Location Diaries: Feeling the heat
This weekly column details the fascinating encounters that often take place on the sets of a film and this week it is Avane Srimannarayana
A large set was constructed in Bengaluru for Avane Srimannarayana where hero Rakshit Shetty had to shoot for around one month. Given the film's setting, the only lighting used came from 80 mashaals (fire-lit torches). "We didn't realise that the fire would emit black, carbon fumes and in the enclosed sets it could get quite unbearable. By the end of each day, our nostrils would be lined with fine black soot. While the unit members wore masks all day, we actors couldn't do so. Even during breaks we couldn't use masks since the make-up would come off. We had no option but to continue the shoot, breathing in that carbon from morning till evening," says Rakshit. While the other actors shot for a few days and left, Rakshit was the most affected since he had to shoot there continuously for the whole month. "Despite the masks, many unit hands got coughing bouts and fell ill. It was one tough shoot for everyone."
Another difficult phase was shooting in a set in Bijapur, when the temperature soared to 44 degrees. Here too, the mashaals were all over the set, adding to the heat. And again, Rakshit was the worst affected. "For the entire shoot of several weeks, I had to wear a thick sweater over my shirt in every scene. I was sweating profusely as the combined heat from the weather, the mashaals, and the sweater was unbearable! I felt weak and dehydrated, and had to constantly sip water between shots." The only respite was cooling off in an air-conditioned vanity van for a few minutes, before returning to shoot again in the heat.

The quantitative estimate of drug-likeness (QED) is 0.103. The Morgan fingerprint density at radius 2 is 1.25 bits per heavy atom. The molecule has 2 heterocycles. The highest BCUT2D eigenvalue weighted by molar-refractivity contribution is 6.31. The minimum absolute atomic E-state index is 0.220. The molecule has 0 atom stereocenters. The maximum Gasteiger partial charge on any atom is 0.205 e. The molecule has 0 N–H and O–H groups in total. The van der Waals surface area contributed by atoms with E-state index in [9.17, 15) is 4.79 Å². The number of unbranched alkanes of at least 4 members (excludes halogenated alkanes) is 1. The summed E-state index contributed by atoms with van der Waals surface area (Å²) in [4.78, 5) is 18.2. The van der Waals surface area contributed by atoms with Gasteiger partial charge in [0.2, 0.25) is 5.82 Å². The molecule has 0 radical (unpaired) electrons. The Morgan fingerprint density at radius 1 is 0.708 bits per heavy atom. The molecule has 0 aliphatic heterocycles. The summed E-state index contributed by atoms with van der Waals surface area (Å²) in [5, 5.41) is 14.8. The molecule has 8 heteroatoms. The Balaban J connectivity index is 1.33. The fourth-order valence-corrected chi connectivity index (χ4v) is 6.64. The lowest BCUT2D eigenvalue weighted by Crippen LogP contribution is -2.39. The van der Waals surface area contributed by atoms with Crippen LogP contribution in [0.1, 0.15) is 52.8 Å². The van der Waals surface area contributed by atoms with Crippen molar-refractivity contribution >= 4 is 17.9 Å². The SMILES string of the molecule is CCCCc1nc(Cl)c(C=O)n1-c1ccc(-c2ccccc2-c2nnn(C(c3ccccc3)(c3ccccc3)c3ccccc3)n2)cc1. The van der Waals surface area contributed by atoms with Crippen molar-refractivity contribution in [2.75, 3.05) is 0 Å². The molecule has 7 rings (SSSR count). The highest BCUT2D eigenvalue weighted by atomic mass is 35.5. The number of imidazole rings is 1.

Rakshit also fell ill after one particular shooting sequence, but didn't realise the reason till later. "I had to smoke a cigar for three scenes. Though I've smoked a cigarette on screen earlier, I had no experience with cigars. Both director Sachin and me are non-smokers so we didn't know the difference, and I smoked the cigar just like a cigarette. I didn't know I had to only inhale cigar smoke into the mouth and exhale immediately. I ended up inhaling the cigar smoke into my lungs before exhaling every time, and as a result, felt very ill. It was only when a friend explained my mistake that I finally understood the reason for my illness!"